Steeple guide me to my heart and home
The sun is out and up and down again
~ Smashing Pumpkins
The place is expanding, this place I’ve seen so many times before, alone, filling up with people from my entire life. Different homes, stores, schools, jobs, all melding into one community, though it sprawls. The carnival remains capricious, elusive, and still foreboding.
I’m chilling in a hot tub with some friends and it’s on the third floor of the Baldwin house, the room where I ran on a treadmill in 2000, and typed newsletters in junior high. The room I stayed in with my two kittens while I was in limbo with the ex, where my heart broke and finally shattered. Now here I am with new friends in a hot tub and it’s nice until the water level starts rising and the house begins to sink. I feel an unprecedented, logical calm, and simply remove the tarp that is blocking the drain, and the house stops sinking, but some people had already moved on. I’m beginning to prune so I get out too, and as I dry off, out of the corner of my eye I see two strangers in the yard, in the shadows, and I dial 911 before I can dismiss my gut, except I feel terrible when the operator asks what is going on and people around are yelling at me for pranking the police, and really, I have no evidence, just a feeling, but the strange men are gone and I realize how ridiculous I am being and hang up the phone. 911 calls me back but I ignore it, knowing they’ll eventually go away.
Thank goodness we averted that potential awkwardness, and we’re all able to have a pleasant night before work the next day. We are all at the same job, and around me is the usual day-to-day buzzing, until everything gets very still and silent.
The way someone new gets introduced to at work is the way this new guy is introduced and in one agonizing second I know three things. This is one of the men from the yard, and his costume makes him look like he’s off the set of the “Sabotage” video, and he is possibly here to kill us all.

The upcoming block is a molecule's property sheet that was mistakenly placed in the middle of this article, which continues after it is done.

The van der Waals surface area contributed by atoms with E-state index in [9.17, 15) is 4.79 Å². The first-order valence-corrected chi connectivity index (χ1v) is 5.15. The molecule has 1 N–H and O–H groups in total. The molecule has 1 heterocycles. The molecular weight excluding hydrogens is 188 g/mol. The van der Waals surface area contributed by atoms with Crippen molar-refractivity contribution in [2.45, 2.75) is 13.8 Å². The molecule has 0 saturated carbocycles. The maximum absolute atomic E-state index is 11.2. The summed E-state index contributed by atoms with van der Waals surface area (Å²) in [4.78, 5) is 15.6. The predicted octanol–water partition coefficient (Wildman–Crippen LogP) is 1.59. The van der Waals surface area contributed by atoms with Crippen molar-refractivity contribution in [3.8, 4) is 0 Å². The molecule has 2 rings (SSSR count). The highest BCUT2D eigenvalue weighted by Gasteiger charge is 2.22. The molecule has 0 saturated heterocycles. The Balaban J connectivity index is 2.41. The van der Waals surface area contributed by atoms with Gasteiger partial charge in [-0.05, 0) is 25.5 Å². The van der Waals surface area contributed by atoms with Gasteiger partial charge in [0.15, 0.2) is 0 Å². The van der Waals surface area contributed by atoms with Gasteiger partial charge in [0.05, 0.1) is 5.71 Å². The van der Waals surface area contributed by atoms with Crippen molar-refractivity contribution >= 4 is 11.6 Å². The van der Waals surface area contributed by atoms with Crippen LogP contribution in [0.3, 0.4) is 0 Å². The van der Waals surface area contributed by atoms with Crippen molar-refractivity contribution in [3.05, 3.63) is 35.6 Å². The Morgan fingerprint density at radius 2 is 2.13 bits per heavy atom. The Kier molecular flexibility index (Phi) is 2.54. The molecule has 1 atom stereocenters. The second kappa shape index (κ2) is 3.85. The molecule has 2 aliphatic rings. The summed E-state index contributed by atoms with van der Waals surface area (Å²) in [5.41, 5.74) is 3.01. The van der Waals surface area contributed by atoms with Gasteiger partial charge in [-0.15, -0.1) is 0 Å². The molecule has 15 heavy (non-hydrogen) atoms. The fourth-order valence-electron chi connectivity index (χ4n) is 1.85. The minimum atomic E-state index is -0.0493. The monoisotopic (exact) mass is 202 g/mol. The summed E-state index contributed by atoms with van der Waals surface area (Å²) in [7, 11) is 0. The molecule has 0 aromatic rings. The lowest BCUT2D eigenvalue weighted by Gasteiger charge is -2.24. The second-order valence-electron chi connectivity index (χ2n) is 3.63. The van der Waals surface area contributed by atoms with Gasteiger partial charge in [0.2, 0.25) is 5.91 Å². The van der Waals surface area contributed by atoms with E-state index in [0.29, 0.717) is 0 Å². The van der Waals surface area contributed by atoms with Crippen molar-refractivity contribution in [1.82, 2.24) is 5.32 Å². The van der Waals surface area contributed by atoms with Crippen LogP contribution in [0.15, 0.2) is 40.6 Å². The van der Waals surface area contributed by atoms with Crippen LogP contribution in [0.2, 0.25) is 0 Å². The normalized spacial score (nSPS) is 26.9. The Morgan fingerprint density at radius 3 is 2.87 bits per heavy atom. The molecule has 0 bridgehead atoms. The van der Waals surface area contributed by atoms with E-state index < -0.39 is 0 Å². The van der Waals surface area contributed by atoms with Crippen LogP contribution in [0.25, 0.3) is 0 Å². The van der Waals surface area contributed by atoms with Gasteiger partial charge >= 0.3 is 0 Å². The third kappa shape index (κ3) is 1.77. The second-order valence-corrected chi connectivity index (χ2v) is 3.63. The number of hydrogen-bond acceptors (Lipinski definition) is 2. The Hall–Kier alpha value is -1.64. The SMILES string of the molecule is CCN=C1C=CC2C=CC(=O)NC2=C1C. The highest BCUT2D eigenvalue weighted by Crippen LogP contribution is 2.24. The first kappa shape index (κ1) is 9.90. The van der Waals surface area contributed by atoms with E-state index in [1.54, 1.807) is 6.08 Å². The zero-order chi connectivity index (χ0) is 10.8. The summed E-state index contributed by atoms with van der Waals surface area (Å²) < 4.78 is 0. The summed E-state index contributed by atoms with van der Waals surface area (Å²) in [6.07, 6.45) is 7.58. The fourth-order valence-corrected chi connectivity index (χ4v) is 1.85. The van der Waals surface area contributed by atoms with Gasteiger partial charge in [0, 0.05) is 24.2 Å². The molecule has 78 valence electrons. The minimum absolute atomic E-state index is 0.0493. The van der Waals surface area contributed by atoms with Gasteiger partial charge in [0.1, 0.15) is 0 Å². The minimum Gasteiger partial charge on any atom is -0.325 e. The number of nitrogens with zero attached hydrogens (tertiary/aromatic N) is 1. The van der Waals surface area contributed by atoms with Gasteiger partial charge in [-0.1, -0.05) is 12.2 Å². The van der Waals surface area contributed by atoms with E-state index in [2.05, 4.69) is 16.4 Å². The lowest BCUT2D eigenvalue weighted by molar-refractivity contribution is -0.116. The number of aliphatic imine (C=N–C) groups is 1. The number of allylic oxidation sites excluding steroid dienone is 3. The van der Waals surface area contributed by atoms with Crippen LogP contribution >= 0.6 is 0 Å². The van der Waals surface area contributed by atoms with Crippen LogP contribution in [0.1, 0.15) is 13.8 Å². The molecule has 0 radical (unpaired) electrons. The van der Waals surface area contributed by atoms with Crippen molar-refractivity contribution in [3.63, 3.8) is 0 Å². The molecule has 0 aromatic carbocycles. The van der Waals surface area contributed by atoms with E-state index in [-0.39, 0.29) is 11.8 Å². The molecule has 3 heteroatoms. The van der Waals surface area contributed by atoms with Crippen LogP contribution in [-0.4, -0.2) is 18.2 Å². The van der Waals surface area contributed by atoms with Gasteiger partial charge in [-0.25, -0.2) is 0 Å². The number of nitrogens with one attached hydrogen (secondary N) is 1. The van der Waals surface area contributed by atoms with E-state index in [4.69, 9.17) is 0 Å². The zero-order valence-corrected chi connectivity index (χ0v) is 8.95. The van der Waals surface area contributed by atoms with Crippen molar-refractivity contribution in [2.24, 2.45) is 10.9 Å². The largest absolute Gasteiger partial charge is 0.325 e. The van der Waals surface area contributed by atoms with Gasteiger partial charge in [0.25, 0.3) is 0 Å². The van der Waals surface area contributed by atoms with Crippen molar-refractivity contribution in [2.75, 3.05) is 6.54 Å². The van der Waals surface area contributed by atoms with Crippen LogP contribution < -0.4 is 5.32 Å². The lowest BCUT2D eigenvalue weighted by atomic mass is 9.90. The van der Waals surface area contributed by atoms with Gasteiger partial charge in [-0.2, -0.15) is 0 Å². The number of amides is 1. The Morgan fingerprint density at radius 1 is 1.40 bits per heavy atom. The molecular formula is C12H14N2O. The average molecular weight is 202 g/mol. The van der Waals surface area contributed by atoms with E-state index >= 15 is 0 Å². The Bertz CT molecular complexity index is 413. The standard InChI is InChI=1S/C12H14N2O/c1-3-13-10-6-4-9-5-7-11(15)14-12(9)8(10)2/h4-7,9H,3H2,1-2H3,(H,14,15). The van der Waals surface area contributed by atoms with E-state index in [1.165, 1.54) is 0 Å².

Sure enough, “This is a man who has a gun, so we need to do what he says.”
I am so enraged at being a sitting duck in a modern office cliché that I feel no fear, just an extreme desire to somehow take this guy down. But then he says, “If you were one of the people with me yesterday who stayed with me while I got my X-ray, you may leave; I will not hurt you.”
And I remember yesterday, I stayed by this man’s side while he was hurt and needed help. And I guess it is a big deal to him because even behind the disguise I see his face soften when I raise my hand to remind him, feeling like a teacher’s pet, as I stand up to leave. “Thank you so much, oh thank you so much,” and I know that is pushing it; I should just leave and be grateful, but there are people in that room I love deeply, and I can’t help myself.
“I love you guys so much, so much…” and the gunman’s face contorts with rage at my insubordination, and he shoots me carelessly, not caring if I die, just wanting me silent. The bullet rips into my waist and I fall to the ground in searing pain and disbelief. I curl into a fetal position and hold on best as I can, pray, and repeat “It’s okay…it’s okay…” and it does feel okay, whether I die or not, and I don’t regret saying I love you. And slowly they’re set free, and I cling to their legs, begging them to help make the blood stop. I’m so happy to see them, but they don’t seem to see me. But it’s okay. I feel safe and I feel loved and I feel very, very sleepy.